What Fed Officials Are Saying About Flattening Yield Curve

(Bloomberg) -- Federal Reserve officials have got the flattening yield curve on their radar screen but individual policy makers have different ways of looking at the situation.

Some worry about further rate hikes causing it to invert while others view the process as a normal part of monetary policy normalization as the economy picks up steam.

With the spread between 5- year and 30-year Treasuries narrowing last week to the lowest levels in more than a decade, here are some of their recent comments:

  • Dallas Fed President Robert Kaplan, speaking in New York on Tuesday, says “I don’t want to knowingly invert the yield curve.” Kaplan is not a policy voter this year.
  • James Bullard, president of the Federal Reserve Bank of St. Louis, says Monday the central bank’s policies are to blame for the flattening and it should take care not to invert the curve by aggressive rate hikes. Bullard is not a voter this year and opposes further rate hikes.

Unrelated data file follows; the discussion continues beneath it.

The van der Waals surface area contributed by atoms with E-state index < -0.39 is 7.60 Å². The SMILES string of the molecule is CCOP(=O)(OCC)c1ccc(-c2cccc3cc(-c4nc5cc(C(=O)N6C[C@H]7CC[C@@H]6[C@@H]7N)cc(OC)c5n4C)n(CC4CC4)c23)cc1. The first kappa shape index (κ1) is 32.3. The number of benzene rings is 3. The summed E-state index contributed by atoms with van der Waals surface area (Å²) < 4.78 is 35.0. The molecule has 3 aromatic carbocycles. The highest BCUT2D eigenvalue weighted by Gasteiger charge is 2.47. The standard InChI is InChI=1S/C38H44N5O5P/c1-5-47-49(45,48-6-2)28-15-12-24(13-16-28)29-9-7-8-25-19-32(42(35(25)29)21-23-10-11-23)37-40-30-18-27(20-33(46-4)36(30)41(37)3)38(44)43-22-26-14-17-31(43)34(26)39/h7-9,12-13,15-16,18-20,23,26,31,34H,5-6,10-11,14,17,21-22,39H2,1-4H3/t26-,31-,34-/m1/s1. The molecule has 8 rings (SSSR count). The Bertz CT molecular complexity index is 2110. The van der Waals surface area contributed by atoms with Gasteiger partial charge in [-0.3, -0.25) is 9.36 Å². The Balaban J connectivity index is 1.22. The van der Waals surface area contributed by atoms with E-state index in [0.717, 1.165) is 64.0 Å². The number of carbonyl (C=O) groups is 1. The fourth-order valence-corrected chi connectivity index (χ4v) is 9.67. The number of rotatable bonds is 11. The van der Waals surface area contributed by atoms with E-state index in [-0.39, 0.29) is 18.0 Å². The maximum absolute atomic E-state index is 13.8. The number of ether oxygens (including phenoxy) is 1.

• Bullard says on May 11 that it’s getting close to “crunch time” on yield curve inversion
  • Chicago Fed’s Charles Evans, speaking on April 20, says the yield curve is less of a concern than it had been a few months ago, given the increase in deficits that’s being reported and additional funding needs. Evans does not vote on policy this year.
  • Fed Governor Randal Quarles, speaking April 18, says “I’m not viewing the current flattening of the yield curve as a particular signal of recession.”
  • John Williams, who will become New York Fed president in June, said April 17 that a truly negative yield curve was a powerful recession warning but “the flattening of the yield curve that we’ve seen is so far a normal part of the process, as the Fed is raising interest rates, long rates have gone up somewhat.” Williams, now head of the San Francisco Fed, votes on policy this year.
  • A Fed study released April 3 found that an inverted yield curve remains a powerful signal of a looming recession and that is still the case even if the current ultra-low level of U.S. interest rates are taken into account.
  • Philadelphia Fed boss Patrick Harker, speaking March 29, says he expects the yield curve to steepen over the medium term, but “if that doesn’t occur in a way that I anticipate, then I’d be willing to slow the pace of increases.” Harker doesn’t vote on policy this year.
  • Eric Rosengren, president of the Boston Fed, said Jan. 12 that a flatter yield curve doesn’t signal a recession and “I actually am not as worried about it.”

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